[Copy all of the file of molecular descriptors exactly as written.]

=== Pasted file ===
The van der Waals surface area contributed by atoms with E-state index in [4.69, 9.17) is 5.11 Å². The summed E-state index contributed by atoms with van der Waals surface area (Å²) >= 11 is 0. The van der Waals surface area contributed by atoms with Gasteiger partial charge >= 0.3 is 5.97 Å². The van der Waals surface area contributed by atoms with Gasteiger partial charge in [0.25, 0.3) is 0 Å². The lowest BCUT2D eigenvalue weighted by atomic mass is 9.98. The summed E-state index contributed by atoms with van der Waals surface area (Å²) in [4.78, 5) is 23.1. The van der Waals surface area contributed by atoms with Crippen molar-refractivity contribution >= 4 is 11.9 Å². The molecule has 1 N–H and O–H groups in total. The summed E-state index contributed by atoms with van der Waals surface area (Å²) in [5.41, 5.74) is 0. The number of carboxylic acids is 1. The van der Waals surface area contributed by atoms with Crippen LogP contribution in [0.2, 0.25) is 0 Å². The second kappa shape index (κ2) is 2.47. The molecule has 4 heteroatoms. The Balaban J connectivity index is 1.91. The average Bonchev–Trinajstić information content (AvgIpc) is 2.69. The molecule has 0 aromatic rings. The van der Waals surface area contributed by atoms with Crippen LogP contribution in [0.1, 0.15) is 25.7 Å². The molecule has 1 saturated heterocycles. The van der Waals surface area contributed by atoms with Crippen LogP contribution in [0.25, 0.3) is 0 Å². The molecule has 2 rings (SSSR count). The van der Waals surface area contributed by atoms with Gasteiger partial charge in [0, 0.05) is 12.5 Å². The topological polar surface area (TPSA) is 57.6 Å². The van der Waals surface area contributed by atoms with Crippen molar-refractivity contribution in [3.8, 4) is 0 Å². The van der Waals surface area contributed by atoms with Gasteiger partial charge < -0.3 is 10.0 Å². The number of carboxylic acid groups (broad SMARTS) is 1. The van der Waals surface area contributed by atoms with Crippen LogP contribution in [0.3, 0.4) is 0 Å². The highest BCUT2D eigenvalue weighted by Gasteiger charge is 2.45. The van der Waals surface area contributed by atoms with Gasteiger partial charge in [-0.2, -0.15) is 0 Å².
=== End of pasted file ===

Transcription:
The van der Waals surface area contributed by atoms with E-state index in [4.69, 9.17) is 5.11 Å². The summed E-state index contributed by atoms with van der Waals surface area (Å²) >= 11 is 0. The van der Waals surface area contributed by atoms with Gasteiger partial charge >= 0.3 is 5.97 Å². The van der Waals surface area contributed by atoms with Gasteiger partial charge in [0.25, 0.3) is 0 Å². The lowest BCUT2D eigenvalue weighted by atomic mass is 9.98. The summed E-state index contributed by atoms with van der Waals surface area (Å²) in [4.78, 5) is 23.1. The van der Waals surface area contributed by atoms with Crippen molar-refractivity contribution >= 4 is 11.9 Å². The molecule has 1 N–H and O–H groups in total. The summed E-state index contributed by atoms with van der Waals surface area (Å²) in [5.41, 5.74) is 0. The number of carboxylic acids is 1. The van der Waals surface area contributed by atoms with Crippen LogP contribution in [0.2, 0.25) is 0 Å². The second kappa shape index (κ2) is 2.47. The molecule has 4 heteroatoms. The Balaban J connectivity index is 1.91. The average Bonchev–Trinajstić information content (AvgIpc) is 2.69. The molecule has 0 aromatic rings. The van der Waals surface area contributed by atoms with Crippen LogP contribution in [0.1, 0.15) is 25.7 Å². The molecule has 1 saturated heterocycles. The van der Waals surface area contributed by atoms with Crippen LogP contribution in [0.25, 0.3) is 0 Å². The molecule has 2 rings (SSSR count). The van der Waals surface area contributed by atoms with Gasteiger partial charge in [0, 0.05) is 12.5 Å². The topological polar surface area (TPSA) is 57.6 Å². The van der Waals surface area contributed by atoms with Crippen molar-refractivity contribution in [3.8, 4) is 0 Å². The van der Waals surface area contributed by atoms with Gasteiger partial charge < -0.3 is 10.0 Å². The number of carboxylic acid groups (broad SMARTS) is 1. The van der Waals surface area contributed by atoms with Crippen LogP contribution in [0.3, 0.4) is 0 Å². The highest BCUT2D eigenvalue weighted by Gasteiger charge is 2.45. The van der Waals surface area contributed by atoms with Gasteiger partial charge in [-0.2, -0.15) is 0 Å².